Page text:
Volunteering after the Grenfell Tower tragedy, the emotion “really resonated, as anyone who's ever lived in a council block would empathise with the residents, it could have been any one of us”. He reserves his most fulsome anger for those in the media and political establishment who vilify immigrants and asylum seekers. Nevertheless, he eschews agitprop.
“With any serious topic, I try to approach it in a way that's easy to digest and understand,” he says. “It's not going to make people angry but it will make them think about it in a different way. I am angry about the way refugees in particular are demonised. But for me, fighting fire with fire isn't the best course of action. Trying to make a joke out of the situation and portray it in a different light will hopefully make people think about it in a different way.”
As both a refugee and a Kurd, someone “without an independent country, your whole existence is about trying to find an identity or to speak up for your identity,” he adds. Having literally spoken for Kurds at the start of the war against ISIS, helping to launch the emergency appeal fund in Westminster for refugees displaced by the conflict, informing MPs about his own experiences, he's sanguine about representing his community.
“Doing something like comedy, you're always going to be seen as a mouthpiece,” he reflects. “I don't find it particularly hard, I just feel it's important to be knowledgeable about things when you're asked so you don't look a fool and you can represent in the best way possible. It's not a burden, it's a responsibility.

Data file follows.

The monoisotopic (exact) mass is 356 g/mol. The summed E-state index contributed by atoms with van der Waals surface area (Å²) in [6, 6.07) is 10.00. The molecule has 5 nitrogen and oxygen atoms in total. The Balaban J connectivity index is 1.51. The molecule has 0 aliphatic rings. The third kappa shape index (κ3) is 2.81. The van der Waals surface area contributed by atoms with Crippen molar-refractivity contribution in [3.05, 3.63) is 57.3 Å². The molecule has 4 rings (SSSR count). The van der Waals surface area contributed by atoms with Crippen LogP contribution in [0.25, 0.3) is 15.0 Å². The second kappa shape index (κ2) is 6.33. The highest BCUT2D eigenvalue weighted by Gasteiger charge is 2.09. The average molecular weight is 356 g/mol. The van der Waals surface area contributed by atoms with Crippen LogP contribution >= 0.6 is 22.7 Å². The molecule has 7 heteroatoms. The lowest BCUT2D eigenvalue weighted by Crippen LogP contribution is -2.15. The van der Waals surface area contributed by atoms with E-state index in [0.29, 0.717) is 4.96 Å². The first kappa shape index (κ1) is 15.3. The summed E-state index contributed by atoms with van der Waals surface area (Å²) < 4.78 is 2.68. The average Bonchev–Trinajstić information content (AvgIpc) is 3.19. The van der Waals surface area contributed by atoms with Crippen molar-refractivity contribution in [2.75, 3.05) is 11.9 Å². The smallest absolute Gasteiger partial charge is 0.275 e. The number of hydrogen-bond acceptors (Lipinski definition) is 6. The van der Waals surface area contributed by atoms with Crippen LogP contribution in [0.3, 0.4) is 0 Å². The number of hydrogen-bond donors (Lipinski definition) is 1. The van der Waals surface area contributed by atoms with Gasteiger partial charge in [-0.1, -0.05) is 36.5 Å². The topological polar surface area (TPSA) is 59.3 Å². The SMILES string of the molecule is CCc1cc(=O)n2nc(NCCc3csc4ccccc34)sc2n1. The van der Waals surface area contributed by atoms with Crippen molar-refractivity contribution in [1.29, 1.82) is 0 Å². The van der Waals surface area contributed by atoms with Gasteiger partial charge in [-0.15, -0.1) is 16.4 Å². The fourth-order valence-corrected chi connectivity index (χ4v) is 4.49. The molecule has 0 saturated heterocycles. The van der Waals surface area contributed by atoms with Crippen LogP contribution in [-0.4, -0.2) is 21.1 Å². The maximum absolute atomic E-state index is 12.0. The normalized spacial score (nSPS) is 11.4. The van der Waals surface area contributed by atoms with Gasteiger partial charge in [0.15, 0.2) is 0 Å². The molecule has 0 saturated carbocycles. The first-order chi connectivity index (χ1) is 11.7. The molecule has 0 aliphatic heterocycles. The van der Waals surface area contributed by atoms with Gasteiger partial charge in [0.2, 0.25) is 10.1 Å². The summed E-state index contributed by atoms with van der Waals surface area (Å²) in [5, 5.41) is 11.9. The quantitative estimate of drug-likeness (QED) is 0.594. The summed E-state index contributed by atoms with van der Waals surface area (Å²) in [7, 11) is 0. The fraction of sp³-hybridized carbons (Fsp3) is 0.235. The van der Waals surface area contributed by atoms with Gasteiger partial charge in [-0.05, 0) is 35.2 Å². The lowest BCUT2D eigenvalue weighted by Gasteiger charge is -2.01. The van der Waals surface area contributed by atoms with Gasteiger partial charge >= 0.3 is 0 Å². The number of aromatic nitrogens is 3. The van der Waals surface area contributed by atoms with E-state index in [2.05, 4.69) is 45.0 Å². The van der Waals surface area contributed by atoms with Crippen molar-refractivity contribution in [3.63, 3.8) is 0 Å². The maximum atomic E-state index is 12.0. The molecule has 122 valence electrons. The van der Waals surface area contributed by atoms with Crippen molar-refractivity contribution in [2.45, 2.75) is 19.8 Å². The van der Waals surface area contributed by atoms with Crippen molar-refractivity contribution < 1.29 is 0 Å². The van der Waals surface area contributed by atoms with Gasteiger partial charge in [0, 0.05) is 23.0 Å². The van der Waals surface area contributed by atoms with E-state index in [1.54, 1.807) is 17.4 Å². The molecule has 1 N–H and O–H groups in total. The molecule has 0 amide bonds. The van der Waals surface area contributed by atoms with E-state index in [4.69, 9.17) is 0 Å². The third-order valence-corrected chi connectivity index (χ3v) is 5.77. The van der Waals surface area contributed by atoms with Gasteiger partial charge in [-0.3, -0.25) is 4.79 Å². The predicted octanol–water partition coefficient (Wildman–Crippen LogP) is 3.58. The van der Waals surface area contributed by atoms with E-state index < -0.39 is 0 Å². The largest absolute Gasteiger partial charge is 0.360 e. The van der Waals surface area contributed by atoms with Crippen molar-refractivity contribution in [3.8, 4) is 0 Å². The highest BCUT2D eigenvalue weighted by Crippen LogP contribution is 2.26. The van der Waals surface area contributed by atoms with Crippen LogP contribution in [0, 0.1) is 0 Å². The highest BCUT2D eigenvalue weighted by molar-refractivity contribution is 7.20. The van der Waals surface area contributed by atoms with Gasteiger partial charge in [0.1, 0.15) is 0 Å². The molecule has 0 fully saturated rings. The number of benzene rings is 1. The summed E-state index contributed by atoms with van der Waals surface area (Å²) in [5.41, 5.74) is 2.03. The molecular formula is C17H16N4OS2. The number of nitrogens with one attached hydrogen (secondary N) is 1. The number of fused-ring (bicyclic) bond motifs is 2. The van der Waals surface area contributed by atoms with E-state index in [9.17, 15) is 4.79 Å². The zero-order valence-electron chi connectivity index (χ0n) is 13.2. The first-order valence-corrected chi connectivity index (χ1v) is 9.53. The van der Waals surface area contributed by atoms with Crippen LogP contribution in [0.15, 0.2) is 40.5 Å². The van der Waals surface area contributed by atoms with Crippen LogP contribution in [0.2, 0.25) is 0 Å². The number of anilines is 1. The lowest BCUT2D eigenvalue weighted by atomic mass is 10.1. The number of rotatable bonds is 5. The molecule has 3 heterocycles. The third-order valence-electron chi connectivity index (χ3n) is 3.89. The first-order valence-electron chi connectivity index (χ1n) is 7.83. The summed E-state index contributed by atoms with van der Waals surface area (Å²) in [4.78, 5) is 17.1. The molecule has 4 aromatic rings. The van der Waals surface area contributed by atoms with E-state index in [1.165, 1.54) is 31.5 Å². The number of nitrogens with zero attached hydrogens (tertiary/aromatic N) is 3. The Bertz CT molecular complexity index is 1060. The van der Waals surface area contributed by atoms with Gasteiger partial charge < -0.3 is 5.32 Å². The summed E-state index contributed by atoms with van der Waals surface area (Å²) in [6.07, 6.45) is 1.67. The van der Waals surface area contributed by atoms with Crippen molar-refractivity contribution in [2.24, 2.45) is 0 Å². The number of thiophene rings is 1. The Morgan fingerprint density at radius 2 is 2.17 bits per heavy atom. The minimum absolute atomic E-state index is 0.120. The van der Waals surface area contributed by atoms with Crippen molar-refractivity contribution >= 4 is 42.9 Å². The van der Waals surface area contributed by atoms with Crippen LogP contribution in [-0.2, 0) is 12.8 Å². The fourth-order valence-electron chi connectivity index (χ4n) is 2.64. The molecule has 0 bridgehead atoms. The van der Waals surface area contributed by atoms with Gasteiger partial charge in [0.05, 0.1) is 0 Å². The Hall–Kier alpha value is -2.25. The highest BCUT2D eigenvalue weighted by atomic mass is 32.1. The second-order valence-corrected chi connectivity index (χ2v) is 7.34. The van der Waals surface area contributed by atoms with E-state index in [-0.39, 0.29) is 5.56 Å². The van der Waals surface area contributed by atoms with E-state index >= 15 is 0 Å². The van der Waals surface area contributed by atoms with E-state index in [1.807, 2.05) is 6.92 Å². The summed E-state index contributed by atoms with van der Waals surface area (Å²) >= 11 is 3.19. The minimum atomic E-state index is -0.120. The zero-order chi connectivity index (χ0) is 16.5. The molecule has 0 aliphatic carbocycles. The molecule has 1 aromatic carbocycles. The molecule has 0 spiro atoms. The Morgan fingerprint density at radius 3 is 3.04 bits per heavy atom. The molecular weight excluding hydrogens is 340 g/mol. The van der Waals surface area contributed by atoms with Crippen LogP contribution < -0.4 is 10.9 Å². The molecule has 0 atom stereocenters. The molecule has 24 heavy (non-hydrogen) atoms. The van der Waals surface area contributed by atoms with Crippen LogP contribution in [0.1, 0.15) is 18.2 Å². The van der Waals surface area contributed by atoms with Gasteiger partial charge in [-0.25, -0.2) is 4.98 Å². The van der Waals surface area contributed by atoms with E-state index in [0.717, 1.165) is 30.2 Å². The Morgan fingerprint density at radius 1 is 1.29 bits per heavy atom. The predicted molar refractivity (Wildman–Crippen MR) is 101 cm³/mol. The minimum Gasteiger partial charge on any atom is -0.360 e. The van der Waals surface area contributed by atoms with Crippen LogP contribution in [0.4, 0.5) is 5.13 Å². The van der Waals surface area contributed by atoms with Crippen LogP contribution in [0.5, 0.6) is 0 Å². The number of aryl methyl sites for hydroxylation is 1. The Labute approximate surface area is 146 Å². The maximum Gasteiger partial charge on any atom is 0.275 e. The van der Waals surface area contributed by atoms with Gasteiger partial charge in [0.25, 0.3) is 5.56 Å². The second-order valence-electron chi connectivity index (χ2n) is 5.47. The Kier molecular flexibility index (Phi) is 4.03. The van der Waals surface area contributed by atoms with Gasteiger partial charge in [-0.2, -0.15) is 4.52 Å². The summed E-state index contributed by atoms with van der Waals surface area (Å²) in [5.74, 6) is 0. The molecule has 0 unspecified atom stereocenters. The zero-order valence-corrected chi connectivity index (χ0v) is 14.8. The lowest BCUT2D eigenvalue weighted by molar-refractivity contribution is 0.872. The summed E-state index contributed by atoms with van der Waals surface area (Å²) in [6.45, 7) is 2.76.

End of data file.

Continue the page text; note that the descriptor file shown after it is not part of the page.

“A lot of people don't even know who Kurds are. So I have to portray my family heritage positively. I'm not expecting audiences to fight for Kurdish rights after seeing my show. But just being aware of them is enough. I want Kurds and people with Kurdish parents to be able to explain themselves as being 'like Kae Kurd'. Rather than having to hide who they are, just because it's hard to point to on a map. Do you see where I'm coming from?”
An observant Muslim, he's found the hate crime spike since the Brexit vote and recent terror attack on the Finsbury Park mosque unsettling, albeit less as a performer. “I've been told that some people find me physically intimidating when I'm on stage, which I don't understand” he says. “I rarely get a heckle and when I do, I just tell them to be quiet and they do.
“But my mum wears the hijab, so she's quite visibly Muslim. A lot of these people target women because they're the most visible aspect of the religion on the streets. It tells you something about their mindset that they'll tend to attack older women with headscarves rather than a comedian on stage.”
Both his parents fought in the resistance against Saddam. His father was in the Peshmerga, Iraqi Kurdistan's military forces, with Kurd's eldest uncle commanding many battalions. Consequently, the comic jokes about the moral authority his father brings to bear on him.
From distributing anti-government leaflets in his teens, hiding all night from the Iraqi army before coming home for school, to enduring chronic lung damage from chemical weapons—“the whole left side of his lung is effectively not working and he's disabled by it”—to witnessing his friends die in front of him, his father's memories are a constant reality check.
“Only when I got older did I appreciate what they went through,” he admits. “I remember going paintballing, not wanting to get hit, then realising that he'd done that with real bullets. I don't think I've got the same sort of strength my parents had. It's like they've had to make three or four lifeplans in one.
“So when I think about my career, I just think 'fuck it', things will work out. My parents survived bigger things than a 20-minute set in Oxford not going well.”